5.     Opinions – you don’t have to agree.
       Another really beautiful thing I am learning is to appreciate lots of different opinions and ideas. I     guess throughout my life I have always had a hard time really forming an opinion and being OK that mine might differ from yours. I guess I had this idea that I couldn’t have a strong opinion about something without offending another. I just never, ever, wanted to be that person that acted like “I want everyone to have an opinion and voice it, as long as it agrees with my own” – so I just would not voice my own unless I was 100% sure it was the same as mine. This would take care of that awkward moment where I wouldn’t see things eye to eye with another person. However, I am at that happy point in my life where I finally see clearly who I am and what I value and I am OK with knowing that it’s alright to not agree with everyone else...imagine that. I can tell now that what I was really having a hard time was not that people had different opinions, but when we tear down another just because they don’t agree. I am happy knowing that I can appreciate different lifestyles, different opinions, different frustrations and still have my own. All people really want is a listening ear and a mutual respect. Isn’t that amazing?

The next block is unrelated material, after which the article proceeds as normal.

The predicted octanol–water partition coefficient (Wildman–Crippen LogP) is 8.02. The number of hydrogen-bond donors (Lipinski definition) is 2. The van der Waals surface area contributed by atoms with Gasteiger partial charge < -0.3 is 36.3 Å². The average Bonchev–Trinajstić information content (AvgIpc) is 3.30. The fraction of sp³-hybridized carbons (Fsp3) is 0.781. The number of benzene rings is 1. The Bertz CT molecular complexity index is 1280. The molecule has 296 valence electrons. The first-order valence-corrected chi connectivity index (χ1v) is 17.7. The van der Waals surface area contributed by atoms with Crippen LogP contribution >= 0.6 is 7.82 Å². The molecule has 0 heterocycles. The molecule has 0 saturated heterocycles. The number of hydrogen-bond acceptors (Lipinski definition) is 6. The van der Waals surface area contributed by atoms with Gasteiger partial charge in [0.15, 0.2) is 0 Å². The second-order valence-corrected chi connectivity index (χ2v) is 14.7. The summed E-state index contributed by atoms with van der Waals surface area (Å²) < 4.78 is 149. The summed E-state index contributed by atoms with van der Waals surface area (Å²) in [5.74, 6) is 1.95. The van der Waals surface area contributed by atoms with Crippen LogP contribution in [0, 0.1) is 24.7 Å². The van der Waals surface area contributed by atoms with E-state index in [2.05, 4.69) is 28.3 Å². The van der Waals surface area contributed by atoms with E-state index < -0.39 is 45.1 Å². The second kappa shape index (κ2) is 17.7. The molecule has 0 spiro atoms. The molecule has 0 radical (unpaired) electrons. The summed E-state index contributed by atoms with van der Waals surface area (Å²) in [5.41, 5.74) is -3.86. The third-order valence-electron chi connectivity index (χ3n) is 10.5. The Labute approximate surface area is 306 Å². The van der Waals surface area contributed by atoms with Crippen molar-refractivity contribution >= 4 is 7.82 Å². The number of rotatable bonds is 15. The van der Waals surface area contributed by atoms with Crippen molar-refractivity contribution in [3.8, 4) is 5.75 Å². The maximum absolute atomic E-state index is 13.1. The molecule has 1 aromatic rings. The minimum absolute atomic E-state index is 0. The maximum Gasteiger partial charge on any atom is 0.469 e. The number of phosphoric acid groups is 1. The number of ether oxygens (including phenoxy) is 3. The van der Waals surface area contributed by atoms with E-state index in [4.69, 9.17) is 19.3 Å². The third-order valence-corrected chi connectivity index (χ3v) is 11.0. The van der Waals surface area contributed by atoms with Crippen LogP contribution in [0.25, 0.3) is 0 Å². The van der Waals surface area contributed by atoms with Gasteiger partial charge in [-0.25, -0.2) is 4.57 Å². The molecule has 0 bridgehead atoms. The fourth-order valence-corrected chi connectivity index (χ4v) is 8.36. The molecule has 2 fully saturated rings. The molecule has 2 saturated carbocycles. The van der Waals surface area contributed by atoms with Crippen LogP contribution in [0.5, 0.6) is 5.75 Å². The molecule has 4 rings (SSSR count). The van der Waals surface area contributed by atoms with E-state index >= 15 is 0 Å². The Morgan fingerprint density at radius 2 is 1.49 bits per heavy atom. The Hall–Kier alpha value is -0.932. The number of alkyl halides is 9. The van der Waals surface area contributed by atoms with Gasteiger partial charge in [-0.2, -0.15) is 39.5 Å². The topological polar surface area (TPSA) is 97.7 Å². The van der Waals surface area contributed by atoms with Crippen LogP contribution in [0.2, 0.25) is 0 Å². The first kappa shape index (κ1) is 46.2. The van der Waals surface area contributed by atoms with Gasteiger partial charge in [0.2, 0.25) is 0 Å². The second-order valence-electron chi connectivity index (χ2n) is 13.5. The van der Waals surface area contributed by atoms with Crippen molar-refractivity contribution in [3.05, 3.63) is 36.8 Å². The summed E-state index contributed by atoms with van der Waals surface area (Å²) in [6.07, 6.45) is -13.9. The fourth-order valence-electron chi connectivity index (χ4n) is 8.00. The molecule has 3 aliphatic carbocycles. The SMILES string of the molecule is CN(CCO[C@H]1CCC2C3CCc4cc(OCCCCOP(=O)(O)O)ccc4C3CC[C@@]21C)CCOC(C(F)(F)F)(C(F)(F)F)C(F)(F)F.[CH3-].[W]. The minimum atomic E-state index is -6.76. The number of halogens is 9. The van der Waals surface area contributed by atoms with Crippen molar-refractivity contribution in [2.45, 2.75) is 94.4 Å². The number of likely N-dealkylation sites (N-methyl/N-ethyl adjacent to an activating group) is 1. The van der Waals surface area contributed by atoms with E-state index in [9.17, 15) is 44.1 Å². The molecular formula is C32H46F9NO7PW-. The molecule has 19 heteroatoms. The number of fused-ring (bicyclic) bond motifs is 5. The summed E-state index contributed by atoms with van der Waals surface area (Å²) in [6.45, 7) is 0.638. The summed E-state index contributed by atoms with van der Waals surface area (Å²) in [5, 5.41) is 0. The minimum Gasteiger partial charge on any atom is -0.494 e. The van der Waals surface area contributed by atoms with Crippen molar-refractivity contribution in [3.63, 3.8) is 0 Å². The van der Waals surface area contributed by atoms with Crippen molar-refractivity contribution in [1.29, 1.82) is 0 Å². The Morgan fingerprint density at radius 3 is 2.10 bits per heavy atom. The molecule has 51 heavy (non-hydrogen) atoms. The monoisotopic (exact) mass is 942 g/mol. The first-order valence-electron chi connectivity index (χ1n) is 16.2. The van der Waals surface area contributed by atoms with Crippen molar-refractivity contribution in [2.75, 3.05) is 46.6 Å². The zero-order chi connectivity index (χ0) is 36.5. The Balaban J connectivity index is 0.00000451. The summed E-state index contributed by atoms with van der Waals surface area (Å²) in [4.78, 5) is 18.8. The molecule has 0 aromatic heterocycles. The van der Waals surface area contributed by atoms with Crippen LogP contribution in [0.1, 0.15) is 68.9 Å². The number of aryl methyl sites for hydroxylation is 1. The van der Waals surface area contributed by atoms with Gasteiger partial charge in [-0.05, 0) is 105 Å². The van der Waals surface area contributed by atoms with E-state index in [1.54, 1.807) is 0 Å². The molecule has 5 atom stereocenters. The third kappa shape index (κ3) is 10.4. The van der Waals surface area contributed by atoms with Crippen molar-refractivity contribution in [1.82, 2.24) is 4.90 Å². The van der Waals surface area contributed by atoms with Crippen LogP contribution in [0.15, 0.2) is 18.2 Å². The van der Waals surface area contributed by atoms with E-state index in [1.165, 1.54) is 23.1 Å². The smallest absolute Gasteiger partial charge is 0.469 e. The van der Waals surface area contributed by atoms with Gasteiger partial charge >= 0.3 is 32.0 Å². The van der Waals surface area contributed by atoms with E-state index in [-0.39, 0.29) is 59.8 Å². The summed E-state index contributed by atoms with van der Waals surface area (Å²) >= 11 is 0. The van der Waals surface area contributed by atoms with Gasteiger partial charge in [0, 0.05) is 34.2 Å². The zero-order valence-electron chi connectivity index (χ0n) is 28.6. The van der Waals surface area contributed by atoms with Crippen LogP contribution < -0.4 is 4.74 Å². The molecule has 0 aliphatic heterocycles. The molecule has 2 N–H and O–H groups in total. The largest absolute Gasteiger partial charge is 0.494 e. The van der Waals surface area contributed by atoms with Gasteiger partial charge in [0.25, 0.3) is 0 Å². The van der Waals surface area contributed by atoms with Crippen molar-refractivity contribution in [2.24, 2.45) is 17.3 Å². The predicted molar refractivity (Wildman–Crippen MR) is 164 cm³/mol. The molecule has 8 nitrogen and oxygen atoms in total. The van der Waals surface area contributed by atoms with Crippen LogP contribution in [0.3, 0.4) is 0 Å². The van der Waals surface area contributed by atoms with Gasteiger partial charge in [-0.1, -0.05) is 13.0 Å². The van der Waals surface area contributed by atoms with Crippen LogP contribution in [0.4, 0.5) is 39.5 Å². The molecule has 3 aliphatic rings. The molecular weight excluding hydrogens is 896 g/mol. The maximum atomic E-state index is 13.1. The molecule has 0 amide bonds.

Sometimes it takes me 25 years to figure things out – and that’s OK.

All I know is that my soul is happy and this is where I should be.

As they always say in Malawi, “God is good”.